Cockpit-voice recorder information reveals that the normal landing checklist had not been carried out during the approach. The speedbrakes were not armed, as required by this checklist, and did not deploy after the initial runway contact.

The aircraft consequently bounced and, once in the air, its speedbrakes were deployed manually, while nose-up column input was increased.

As a result of the loss of lift from the speedbrakes, the aircraft landed heavily – about 5s after the initial contact – at a pitch attitude high enough to allow the tail to strike the runway, causing minor injuries to two members of the cabin crew, before the 737 rolled out.

GPIAA points out that the aircraft had deviated from the stabilised approach profile, and indicates that the crew ought to have executed a go-around, and that a go-around should have been considered after the initial bounce.

Oman Air adds new B737-800 to its fleet

Muscat –

Oman Air, the national carrier of the sultanate, has announced that a new Boeing B737-800 aircraft has joined its fleet as of 24 January.

This new aircraft will be used on short and medium haul routes and has a capacity of 162 seats, with 12 Business class seats with seat pitch 46 inches and 150 Economy class seats with seat pitch 30 inches. Each seat is equipped with an LCD screen, back-mounted 10.6 inches.

Oman Air has operated B737s for many years and the aircraft provides the backbone of the airline’s long and medium haul fleet, with 23 currently in operation. The new aircraft will be deployed soon on its arrival for commercial flights.

Abdulaziz Alraisi, executive vice president, Products and Brand Development, said, “In keeping up with the expansion programme, Oman Air is adding a new aircraft to its fast-growing fleet. Known for its energy efficient systems and combined with Oman Air’s superb maintenance staff and facilities, this is an ideal acquisition as we spread our wings to further afield.”

With the addition of the new Boeing 737-800, Oman Air’s fleet stands at 48. Currently, Oman Air’s fleet consists of four Boeing 787 Dreamliners, six Airbus 330-300s, four Airbus 330-200s, five Boeing 737-900s, 23 Boeing 737-800, one Boeing 737-700 and four Embraer 175s.

A second new B737-800 will be joining Oman Air’s fleet on February 16, followed by a Dreamliner B787-9 on February 23. The delivery of the new aircraft is part of Oman Air’s ambitious and dynamic programme of fleet and network expansion. The airline continues to be recognised for its award winning on-board experience, winning many industry awards in 2016 to add to its growing collection. Oman Air’s latest aircraft addition consolidates its position in 2017 as the airline continues its progress to becoming a successful company of the highest quality.

 

How Many Cars Fit into a Boeing 747?

The first Boeing 747 joined the KLM fleet in 1971. Everyone knew this was the biggest passenger aircraft in the world at that time, but just how big was it? The best way to make this clear was by placing it side by side with something familiar, something that illustrated the proportions. KLM came up with a smart solution in January 1969.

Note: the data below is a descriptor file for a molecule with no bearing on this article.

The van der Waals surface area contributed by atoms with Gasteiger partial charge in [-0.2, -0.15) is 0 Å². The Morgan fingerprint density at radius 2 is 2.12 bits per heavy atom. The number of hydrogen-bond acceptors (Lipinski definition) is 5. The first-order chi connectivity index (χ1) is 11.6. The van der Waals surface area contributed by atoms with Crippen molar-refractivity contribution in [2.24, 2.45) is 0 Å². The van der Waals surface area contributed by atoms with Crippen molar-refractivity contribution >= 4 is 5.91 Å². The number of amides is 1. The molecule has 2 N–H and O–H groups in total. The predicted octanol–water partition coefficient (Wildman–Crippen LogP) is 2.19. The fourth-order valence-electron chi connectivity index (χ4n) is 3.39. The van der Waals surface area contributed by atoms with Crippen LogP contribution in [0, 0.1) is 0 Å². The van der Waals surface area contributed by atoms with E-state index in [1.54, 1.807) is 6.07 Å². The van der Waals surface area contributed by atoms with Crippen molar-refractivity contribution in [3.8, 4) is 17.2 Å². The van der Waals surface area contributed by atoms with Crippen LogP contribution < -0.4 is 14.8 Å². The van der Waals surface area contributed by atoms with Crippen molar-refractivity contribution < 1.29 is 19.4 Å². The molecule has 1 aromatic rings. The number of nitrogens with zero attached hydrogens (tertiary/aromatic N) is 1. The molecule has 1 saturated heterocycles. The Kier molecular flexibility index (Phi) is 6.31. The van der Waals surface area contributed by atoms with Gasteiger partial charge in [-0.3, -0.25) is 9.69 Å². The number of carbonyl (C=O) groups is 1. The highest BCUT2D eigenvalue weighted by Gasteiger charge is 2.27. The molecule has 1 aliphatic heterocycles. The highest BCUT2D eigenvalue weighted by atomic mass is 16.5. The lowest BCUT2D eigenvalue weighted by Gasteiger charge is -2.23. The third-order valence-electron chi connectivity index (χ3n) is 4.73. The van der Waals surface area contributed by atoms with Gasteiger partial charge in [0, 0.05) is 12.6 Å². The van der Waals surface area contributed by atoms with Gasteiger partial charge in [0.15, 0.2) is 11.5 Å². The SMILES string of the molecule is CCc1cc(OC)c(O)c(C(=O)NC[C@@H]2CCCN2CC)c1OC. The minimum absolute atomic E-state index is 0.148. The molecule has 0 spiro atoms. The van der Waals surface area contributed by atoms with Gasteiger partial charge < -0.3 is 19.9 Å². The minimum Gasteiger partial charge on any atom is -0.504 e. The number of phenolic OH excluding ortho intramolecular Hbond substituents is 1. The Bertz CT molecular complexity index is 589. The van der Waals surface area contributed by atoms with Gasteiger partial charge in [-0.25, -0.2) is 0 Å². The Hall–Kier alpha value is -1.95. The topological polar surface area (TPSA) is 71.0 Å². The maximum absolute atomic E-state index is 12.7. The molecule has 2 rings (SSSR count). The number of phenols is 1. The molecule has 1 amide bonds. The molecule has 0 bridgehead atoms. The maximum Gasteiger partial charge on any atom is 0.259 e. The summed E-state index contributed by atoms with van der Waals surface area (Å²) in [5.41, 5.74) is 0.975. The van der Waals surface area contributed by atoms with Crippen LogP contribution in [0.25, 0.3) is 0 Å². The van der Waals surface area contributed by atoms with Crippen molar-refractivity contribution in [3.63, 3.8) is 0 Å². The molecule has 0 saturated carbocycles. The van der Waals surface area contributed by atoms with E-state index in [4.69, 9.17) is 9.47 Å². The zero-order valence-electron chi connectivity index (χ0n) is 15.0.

The outline of a 747 was painted, full-scale, on the platform near the old Schiphol terminal, now Schiphol East. The contour line was painted 40 cm wide, and 100 kilos of white paint were used to complete the 375-metre-long outline of the silhouette. Two painters did the job.

cars boeing 747

46 DAF cars

And then the smart solution arrived in the form of six trailers carrying a total of 46 cars. These came from Van Doorne’s Automobiel Fabrieken in Eindhoven, better known as DAF. These little cars are a national treasure in the Netherlands. All models were equipped with a so-called “variomatic” – an automatic gearbox with a ‘smart shift’ whose sole purpose was to put the car in reverse. This gave the DAF another unique feature: you could drive it backwards just as fast as you could drive it forwards. In 1969, DAF was the last Dutch manufacturer still producing its own brand of cars, and business was booming. So it was hardly surprising that DAF was keen to play a part in KLM’s photo shoot.

cars boeing 747

When the paintwork was completed and all the cars had been parked in place, it was time to take the photo. But that was no easy task. The view from the old air traffic control tower wasn’t good enough, and a cherry-picker platform also proved to be unsuitable. And so a helicopter was chartered to capture this remarkable image.

Great PR stunt

KLM’s Public Relations department sent the photo out to the press and it was promptly published by almost every Dutch newspaper (and there were a lot more of those back in the day). The clippings saved in the archive reflect just how much the 747 appealed to the imagination, partly because the DAF was such a powerful icon in the Netherlands. In short, this KLM initiative was a great PR stunt for both transport sectors.